Guard Unit's Live Fire Exercise

By: Ed Pierce/AP
By: Ed Pierce/AP

A Nevada Army National Guard unit is getting unique training before heading to Iraq. About 150 members of the Reno-based 593rd Transportation Co. are learning to shoot and drive at the same time.
"You would have never thought about doing this five years
ago," Capt. Amadeo Flores, the company commander, said Thursday as
his soldiers practiced the difficult technique in a remote area of
the sprawling Army Ammunition Depot in Hawthorne, 130 south of
Reno.
But officials say the training is needed because in Iraq, supply
convoys are often targets for insurgents.
The 593rd is the first Nevada guard unit to receive such
training. The company will leave for Iraq after several months of
additional training at Fort Bliss, Texas, starting July 7. Initial
practice at Hawthorne started Tuesday and ends Sunday.
"There is no front line," Maj. Kevin Korcheck, who is in
charge of the training, said of fighting in Iraq. "All soldiers
are being engaged in combat."
Convoys are protected by soldiers in armored escort vehicles.
But the Army wants drivers and passengers in truck cabs to be able
to shoot with reasonable accuracy while traveling at 55 to 60 mph.
It's what the Army calls "suppression" fire, enough to make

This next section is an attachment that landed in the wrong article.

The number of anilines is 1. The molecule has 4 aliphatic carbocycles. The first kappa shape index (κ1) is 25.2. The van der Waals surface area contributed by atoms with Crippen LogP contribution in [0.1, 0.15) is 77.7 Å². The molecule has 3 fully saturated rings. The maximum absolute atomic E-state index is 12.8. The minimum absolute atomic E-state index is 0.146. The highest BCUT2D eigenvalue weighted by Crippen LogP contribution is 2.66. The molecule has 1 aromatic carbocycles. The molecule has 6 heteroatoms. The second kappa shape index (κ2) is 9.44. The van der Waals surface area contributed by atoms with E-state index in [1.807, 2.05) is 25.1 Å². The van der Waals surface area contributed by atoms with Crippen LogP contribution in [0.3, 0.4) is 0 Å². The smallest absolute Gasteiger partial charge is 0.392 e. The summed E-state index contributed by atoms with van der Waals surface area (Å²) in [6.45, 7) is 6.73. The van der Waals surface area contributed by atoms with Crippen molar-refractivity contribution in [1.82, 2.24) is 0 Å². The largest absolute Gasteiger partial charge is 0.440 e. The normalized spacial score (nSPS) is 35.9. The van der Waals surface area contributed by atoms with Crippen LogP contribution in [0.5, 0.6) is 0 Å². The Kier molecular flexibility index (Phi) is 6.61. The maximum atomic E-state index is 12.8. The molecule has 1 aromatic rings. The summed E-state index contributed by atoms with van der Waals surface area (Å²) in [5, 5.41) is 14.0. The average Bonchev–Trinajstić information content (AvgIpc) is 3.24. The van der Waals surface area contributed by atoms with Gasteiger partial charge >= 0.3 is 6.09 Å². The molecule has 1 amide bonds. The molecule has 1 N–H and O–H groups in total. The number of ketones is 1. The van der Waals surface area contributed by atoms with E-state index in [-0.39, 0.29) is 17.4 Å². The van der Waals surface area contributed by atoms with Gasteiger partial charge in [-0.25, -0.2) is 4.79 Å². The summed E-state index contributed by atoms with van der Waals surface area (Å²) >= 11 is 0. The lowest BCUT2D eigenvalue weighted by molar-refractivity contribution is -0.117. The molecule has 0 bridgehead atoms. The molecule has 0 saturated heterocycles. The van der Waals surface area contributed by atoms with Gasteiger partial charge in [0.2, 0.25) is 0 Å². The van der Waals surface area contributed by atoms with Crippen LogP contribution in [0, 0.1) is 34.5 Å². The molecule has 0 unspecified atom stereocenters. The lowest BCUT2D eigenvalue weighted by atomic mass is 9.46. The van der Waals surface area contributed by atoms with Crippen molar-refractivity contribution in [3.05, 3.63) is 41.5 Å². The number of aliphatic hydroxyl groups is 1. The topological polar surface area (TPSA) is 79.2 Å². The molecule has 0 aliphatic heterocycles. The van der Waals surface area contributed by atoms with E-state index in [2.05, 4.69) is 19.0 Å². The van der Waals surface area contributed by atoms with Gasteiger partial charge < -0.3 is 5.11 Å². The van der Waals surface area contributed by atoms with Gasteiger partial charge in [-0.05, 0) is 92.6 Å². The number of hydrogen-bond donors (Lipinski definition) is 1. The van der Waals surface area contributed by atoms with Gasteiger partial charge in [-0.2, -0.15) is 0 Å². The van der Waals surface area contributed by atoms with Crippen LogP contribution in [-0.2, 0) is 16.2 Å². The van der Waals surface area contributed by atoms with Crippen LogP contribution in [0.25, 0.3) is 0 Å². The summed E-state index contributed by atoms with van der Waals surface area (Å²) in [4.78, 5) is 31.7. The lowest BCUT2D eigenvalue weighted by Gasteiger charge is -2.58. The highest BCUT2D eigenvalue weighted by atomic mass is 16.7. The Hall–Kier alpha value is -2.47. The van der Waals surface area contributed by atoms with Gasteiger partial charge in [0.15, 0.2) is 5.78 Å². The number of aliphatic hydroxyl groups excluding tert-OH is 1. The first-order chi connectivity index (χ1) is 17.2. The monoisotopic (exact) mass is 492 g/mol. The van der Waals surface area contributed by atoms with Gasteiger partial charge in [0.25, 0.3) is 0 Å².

insurgents stop shooting and seek cover.
"It's not hard to shoot," said Sgt. Shawn Christiance of Elko.
"It's hard to hit what you're shooting at."
In the northern Nevada desert, tractor-trailer cabs the company
will use in Iraq were driven at slow speeds, 5 to 10 mph, past
clusters of makeshift targets, with the drivers, then passengers,
shooting M-16 rifles from distances of 50 and 250 yards.
"This is the basic building block," Korcheck said. "Most
people have not engaged automatic weapons out of a moving
vehicle."
Speeds will increase at Fort Bliss and get even faster during
final training in Kuwait, the last stop before Iraq.
Truck passengers can aim and fire. For drivers, it's a little
more complicated.
The rifle is positioned so it rests in the crook of a driver's
left arm, pointing out the left window. Drivers keep their left
hands on the wheel and fire with their right.
"It's a pretty difficult task," said Spc. Michael Gutierrez of
Las Vegas. "To pay attention to the road, hang on to the wheel and
shoot, all at the same time. I don't know what I hit."

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